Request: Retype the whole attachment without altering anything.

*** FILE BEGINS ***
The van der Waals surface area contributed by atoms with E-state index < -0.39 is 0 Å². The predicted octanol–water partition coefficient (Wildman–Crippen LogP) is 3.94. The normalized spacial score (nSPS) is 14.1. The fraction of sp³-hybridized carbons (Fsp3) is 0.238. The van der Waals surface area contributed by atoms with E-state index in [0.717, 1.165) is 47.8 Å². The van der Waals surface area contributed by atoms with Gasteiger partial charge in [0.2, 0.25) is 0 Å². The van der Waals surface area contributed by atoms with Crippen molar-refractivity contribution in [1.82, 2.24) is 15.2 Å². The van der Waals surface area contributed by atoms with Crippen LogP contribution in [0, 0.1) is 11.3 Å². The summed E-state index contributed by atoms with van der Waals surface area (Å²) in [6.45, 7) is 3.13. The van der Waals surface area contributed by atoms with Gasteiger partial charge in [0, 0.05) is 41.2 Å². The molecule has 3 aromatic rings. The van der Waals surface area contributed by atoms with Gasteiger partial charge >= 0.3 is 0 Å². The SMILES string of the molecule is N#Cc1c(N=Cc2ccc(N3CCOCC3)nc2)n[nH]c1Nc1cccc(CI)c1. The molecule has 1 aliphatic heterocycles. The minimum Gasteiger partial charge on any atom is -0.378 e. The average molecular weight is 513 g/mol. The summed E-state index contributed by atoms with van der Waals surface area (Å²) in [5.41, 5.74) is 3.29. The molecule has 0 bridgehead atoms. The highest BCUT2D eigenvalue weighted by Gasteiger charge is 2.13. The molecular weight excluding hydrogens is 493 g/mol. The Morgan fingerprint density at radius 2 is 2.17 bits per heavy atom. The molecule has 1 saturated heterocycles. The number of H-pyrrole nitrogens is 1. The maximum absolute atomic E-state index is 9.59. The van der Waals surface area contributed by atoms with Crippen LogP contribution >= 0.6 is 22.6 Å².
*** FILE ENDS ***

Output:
The van der Waals surface area contributed by atoms with E-state index < -0.39 is 0 Å². The predicted octanol–water partition coefficient (Wildman–Crippen LogP) is 3.94. The normalized spacial score (nSPS) is 14.1. The fraction of sp³-hybridized carbons (Fsp3) is 0.238. The van der Waals surface area contributed by atoms with E-state index in [0.717, 1.165) is 47.8 Å². The van der Waals surface area contributed by atoms with Gasteiger partial charge in [0.2, 0.25) is 0 Å². The van der Waals surface area contributed by atoms with Crippen molar-refractivity contribution in [1.82, 2.24) is 15.2 Å². The van der Waals surface area contributed by atoms with Crippen LogP contribution in [0, 0.1) is 11.3 Å². The summed E-state index contributed by atoms with van der Waals surface area (Å²) in [6.45, 7) is 3.13. The van der Waals surface area contributed by atoms with Gasteiger partial charge in [0, 0.05) is 41.2 Å². The molecule has 3 aromatic rings. The van der Waals surface area contributed by atoms with Gasteiger partial charge >= 0.3 is 0 Å². The SMILES string of the molecule is N#Cc1c(N=Cc2ccc(N3CCOCC3)nc2)n[nH]c1Nc1cccc(CI)c1. The molecule has 1 aliphatic heterocycles. The minimum Gasteiger partial charge on any atom is -0.378 e. The average molecular weight is 513 g/mol. The summed E-state index contributed by atoms with van der Waals surface area (Å²) in [5.41, 5.74) is 3.29. The molecule has 0 bridgehead atoms. The highest BCUT2D eigenvalue weighted by Gasteiger charge is 2.13. The molecular weight excluding hydrogens is 493 g/mol. The Morgan fingerprint density at radius 2 is 2.17 bits per heavy atom. The molecule has 1 saturated heterocycles. The number of H-pyrrole nitrogens is 1. The maximum absolute atomic E-state index is 9.59. The van der Waals surface area contributed by atoms with Crippen LogP contribution >= 0.6 is 22.6 Å².